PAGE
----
Even given the limitations of a mandatory vaccination program and lack of specific guidance from federal and state agencies, a clear benefit of requiring the vaccine for all employees in the workplace is the generation of confidence and trust in the employer’s efforts to maintain a safe workplace. To do so in a compliant manner, employers should be prepared for the administrative burden involved in implementing a clear, consistent and well-executed policy, and remain flexible to changes and guidance offered by federal and state agencies. Note, as an alternative, employers may choose not to mandate the vaccine, and encourage it instead, which may circumvent some of the administrative hurdles of a mandatory policy, and still yield positive results, depending on employees’ willingness to vaccinate and sustain other necessary safety precautions while the virus remains a threat.
For employers considering a vaccine mandate, here are seven tasks worth undertaking:
- Carefully consider and document business justifications for a mandatory policy and the positions or departments for which the mandatory vaccination program is applicable. Ensure that any vaccine mandate is based upon objective facts and related to job duties and workplace needs and identify positions or alternative work arrangements which would not require mandatory vaccination.
- Before rolling out a mandatory vaccination requirement, clearly communicate the process for employees to request accommodations. A thoughtfully-written vaccination policy should describe that process or reference existing accommodation processes, so employees understand where to turn if they need to ask for an accommodation. Then, be prepared to review accommodation requests and engage in what will be a fact-intensive and interactive process. Managers and human resources professionals should be trained to recognize and respond to requests for accommodation, even where the employee does not use the word “accommodation.”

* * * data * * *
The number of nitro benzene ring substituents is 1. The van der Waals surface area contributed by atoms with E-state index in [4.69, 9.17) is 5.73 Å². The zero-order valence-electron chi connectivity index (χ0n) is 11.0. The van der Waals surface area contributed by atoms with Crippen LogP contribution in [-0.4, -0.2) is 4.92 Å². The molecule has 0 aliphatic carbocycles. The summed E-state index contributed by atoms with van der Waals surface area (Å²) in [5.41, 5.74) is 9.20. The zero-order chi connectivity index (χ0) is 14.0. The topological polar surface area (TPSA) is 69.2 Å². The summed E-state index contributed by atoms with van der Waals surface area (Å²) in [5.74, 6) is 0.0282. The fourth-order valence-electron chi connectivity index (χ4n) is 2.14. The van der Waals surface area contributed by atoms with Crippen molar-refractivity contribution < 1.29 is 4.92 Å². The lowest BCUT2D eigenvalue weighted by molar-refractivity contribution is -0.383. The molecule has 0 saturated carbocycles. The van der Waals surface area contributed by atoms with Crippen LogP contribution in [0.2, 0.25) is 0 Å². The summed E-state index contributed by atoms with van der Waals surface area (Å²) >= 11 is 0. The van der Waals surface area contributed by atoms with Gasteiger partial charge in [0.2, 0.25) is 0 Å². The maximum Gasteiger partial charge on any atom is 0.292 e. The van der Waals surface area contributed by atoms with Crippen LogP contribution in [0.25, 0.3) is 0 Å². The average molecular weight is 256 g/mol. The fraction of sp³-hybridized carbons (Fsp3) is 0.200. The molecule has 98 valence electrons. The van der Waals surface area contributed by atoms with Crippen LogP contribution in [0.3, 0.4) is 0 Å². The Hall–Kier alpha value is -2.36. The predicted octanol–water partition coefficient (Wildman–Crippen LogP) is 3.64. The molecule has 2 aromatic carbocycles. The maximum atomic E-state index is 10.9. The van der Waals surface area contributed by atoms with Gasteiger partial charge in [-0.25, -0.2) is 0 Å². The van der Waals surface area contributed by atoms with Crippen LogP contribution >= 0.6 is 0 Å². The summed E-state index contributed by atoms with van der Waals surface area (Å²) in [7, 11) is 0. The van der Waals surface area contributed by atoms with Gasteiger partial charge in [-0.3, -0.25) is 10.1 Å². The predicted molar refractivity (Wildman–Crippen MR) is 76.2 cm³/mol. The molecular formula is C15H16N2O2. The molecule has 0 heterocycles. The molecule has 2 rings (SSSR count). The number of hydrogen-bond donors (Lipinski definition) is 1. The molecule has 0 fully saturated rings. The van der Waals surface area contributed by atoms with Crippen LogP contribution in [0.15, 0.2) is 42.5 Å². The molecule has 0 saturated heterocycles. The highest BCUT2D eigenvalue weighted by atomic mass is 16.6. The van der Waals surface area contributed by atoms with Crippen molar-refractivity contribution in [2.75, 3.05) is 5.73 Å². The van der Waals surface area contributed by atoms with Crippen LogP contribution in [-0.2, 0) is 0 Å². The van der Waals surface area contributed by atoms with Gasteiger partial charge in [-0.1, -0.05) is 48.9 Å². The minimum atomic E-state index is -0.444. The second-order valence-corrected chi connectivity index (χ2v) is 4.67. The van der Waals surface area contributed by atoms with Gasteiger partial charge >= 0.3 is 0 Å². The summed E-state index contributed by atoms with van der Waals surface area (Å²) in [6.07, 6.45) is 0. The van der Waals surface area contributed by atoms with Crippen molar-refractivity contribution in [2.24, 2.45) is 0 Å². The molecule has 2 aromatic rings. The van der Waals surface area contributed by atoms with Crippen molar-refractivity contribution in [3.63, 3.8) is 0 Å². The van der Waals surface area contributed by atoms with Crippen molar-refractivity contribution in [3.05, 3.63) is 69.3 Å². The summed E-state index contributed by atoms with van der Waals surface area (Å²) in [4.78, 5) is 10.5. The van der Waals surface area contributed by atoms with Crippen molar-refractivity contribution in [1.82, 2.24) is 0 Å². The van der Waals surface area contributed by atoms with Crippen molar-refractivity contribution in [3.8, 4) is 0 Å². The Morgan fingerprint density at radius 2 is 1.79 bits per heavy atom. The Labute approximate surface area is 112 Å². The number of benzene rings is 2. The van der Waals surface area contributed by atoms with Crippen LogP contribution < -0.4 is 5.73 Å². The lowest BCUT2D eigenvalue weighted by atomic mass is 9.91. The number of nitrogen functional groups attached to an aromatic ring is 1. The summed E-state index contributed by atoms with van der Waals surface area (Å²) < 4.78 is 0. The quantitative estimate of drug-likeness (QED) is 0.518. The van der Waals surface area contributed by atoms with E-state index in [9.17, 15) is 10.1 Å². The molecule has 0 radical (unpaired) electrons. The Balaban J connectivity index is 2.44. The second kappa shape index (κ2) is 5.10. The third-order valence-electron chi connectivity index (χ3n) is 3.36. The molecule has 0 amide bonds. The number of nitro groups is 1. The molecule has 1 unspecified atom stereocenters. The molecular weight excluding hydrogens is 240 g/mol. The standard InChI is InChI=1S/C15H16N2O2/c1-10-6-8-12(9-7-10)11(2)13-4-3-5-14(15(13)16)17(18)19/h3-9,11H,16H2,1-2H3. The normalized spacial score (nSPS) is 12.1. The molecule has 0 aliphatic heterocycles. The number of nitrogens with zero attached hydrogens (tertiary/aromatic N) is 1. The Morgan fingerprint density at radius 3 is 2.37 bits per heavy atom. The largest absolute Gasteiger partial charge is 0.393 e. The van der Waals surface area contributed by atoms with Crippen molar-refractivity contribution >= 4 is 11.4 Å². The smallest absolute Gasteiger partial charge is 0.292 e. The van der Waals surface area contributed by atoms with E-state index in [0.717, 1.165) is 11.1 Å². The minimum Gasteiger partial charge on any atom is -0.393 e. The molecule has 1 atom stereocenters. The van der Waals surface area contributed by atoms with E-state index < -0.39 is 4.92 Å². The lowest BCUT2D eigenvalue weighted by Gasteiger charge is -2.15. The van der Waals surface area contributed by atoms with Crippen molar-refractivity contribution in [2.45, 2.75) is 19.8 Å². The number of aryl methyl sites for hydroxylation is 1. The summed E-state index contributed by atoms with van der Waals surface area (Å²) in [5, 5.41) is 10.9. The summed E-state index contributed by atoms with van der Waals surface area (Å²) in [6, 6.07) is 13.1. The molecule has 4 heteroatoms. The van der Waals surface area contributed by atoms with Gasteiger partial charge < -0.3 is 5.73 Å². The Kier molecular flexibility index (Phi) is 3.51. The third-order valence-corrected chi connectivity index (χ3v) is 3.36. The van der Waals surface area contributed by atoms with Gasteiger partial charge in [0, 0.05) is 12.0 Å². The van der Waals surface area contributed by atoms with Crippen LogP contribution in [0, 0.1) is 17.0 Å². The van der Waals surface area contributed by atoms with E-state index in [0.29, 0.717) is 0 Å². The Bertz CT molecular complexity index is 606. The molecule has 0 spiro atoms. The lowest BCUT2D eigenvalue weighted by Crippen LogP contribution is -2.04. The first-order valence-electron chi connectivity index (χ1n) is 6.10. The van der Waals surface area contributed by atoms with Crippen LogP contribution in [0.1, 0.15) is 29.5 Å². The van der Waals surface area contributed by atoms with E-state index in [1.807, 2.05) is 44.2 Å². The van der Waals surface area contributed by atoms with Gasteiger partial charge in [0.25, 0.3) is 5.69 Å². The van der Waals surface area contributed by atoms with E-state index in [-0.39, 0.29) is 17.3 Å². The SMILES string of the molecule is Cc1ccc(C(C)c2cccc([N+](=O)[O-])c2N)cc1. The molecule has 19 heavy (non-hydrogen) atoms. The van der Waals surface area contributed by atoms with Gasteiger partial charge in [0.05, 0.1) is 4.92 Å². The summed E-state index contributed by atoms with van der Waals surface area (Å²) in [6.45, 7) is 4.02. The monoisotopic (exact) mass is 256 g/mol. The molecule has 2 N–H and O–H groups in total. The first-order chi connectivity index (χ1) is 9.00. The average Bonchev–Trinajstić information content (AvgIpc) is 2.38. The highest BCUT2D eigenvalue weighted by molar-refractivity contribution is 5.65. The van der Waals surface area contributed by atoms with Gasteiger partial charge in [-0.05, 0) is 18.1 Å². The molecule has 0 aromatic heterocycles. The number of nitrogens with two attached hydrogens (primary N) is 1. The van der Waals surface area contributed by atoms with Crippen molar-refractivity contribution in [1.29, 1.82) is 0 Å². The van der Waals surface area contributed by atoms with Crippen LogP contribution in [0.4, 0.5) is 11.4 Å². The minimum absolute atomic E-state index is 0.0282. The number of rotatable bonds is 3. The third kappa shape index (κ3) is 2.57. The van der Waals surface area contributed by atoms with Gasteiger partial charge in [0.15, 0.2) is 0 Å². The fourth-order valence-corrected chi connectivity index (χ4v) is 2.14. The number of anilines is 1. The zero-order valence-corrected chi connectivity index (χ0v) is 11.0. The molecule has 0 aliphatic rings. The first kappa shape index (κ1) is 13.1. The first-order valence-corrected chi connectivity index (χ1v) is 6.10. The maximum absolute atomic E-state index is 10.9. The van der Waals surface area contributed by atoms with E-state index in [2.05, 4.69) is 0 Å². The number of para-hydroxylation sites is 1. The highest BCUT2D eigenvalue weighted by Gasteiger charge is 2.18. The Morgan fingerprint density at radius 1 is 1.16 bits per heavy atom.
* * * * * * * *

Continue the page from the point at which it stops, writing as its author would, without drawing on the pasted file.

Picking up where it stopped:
- The vaccination program should consider all applicable legal requirements, be clearly communicated to employees and uniformly enforced. To the extent the vaccination is a requirement to perform the employee’s job, employers should consider reimbursement requirements under applicable state law. Also, employers may be obligated to pay employees for time spent getting the vaccination if outside of working time.
- Any adverse physiological reactions to an employer-mandated vaccine could lead to a workers’ compensation claim. Employers should review state workers’ compensation laws and current employer insurance policies.
- Where the workforce is unionized, employers must consider any applicable collective bargaining agreements to determine the extent of their duty to bargain with the unions regarding a vaccine program.
- Any medical information must be kept confidential and maintained separate from an employee’s personnel file.
- Finally, federal and state authorities are likely to issue guidance that could alter relevant standards under the applicable laws. Employers should stay alert for any such recommendations and adjust their vaccination program accordingly.
Steptoe’s cross-disciplinary team of lawyers can help with these employment law issues and the countless legal and policy issues that companies are now navigating.
Elizabeth Schallop Call is a partner with Steptoe & Johnson LLP specializing in labor and employment law and government contracts. Yvonne Malino is an associate at Steptoe & Johnson, specializing in commercial litigation, labor and employment law, judgment enforcement and asset recovery.
NACS has compiled resources to help the convenience retail community navigate the COVID-19 crisis. For news updates and guidance, visit our coronavirus resources page.